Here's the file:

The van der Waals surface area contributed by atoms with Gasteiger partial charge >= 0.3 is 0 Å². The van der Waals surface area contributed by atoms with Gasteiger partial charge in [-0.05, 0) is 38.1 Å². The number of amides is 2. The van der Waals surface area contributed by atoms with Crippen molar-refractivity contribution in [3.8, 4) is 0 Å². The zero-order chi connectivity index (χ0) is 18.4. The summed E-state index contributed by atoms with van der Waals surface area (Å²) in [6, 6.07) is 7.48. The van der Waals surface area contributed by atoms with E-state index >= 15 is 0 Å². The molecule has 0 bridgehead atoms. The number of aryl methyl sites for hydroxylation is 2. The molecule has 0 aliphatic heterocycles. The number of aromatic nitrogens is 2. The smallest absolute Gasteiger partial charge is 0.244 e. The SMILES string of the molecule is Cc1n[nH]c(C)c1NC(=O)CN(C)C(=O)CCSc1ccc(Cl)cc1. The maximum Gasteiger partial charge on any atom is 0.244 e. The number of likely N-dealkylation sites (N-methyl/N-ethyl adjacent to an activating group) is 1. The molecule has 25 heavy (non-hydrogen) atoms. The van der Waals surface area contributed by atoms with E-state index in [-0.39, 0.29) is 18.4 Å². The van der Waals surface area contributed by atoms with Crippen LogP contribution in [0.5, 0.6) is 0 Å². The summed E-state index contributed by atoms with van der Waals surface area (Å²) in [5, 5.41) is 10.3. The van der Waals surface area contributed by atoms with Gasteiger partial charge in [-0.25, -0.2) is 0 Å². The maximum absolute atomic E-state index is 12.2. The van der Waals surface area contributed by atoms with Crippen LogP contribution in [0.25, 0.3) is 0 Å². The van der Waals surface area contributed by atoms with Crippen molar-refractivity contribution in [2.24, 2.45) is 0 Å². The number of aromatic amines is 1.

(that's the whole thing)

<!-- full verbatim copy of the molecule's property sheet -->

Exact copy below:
The van der Waals surface area contributed by atoms with Gasteiger partial charge >= 0.3 is 0 Å². The van der Waals surface area contributed by atoms with Gasteiger partial charge in [-0.05, 0) is 38.1 Å². The number of amides is 2. The van der Waals surface area contributed by atoms with Crippen molar-refractivity contribution in [3.8, 4) is 0 Å². The zero-order chi connectivity index (χ0) is 18.4. The summed E-state index contributed by atoms with van der Waals surface area (Å²) in [6, 6.07) is 7.48. The van der Waals surface area contributed by atoms with E-state index >= 15 is 0 Å². The molecule has 0 bridgehead atoms. The number of aryl methyl sites for hydroxylation is 2. The molecule has 0 aliphatic heterocycles. The number of aromatic nitrogens is 2. The smallest absolute Gasteiger partial charge is 0.244 e. The SMILES string of the molecule is Cc1n[nH]c(C)c1NC(=O)CN(C)C(=O)CCSc1ccc(Cl)cc1. The maximum Gasteiger partial charge on any atom is 0.244 e. The number of likely N-dealkylation sites (N-methyl/N-ethyl adjacent to an activating group) is 1. The molecule has 25 heavy (non-hydrogen) atoms. The van der Waals surface area contributed by atoms with E-state index in [-0.39, 0.29) is 18.4 Å². The van der Waals surface area contributed by atoms with Crippen LogP contribution in [0.5, 0.6) is 0 Å². The summed E-state index contributed by atoms with van der Waals surface area (Å²) in [5, 5.41) is 10.3. The van der Waals surface area contributed by atoms with Gasteiger partial charge in [-0.25, -0.2) is 0 Å². The maximum absolute atomic E-state index is 12.2. The van der Waals surface area contributed by atoms with Crippen LogP contribution in [0.25, 0.3) is 0 Å². The van der Waals surface area contributed by atoms with Crippen molar-refractivity contribution in [2.24, 2.45) is 0 Å². The number of aromatic amines is 1.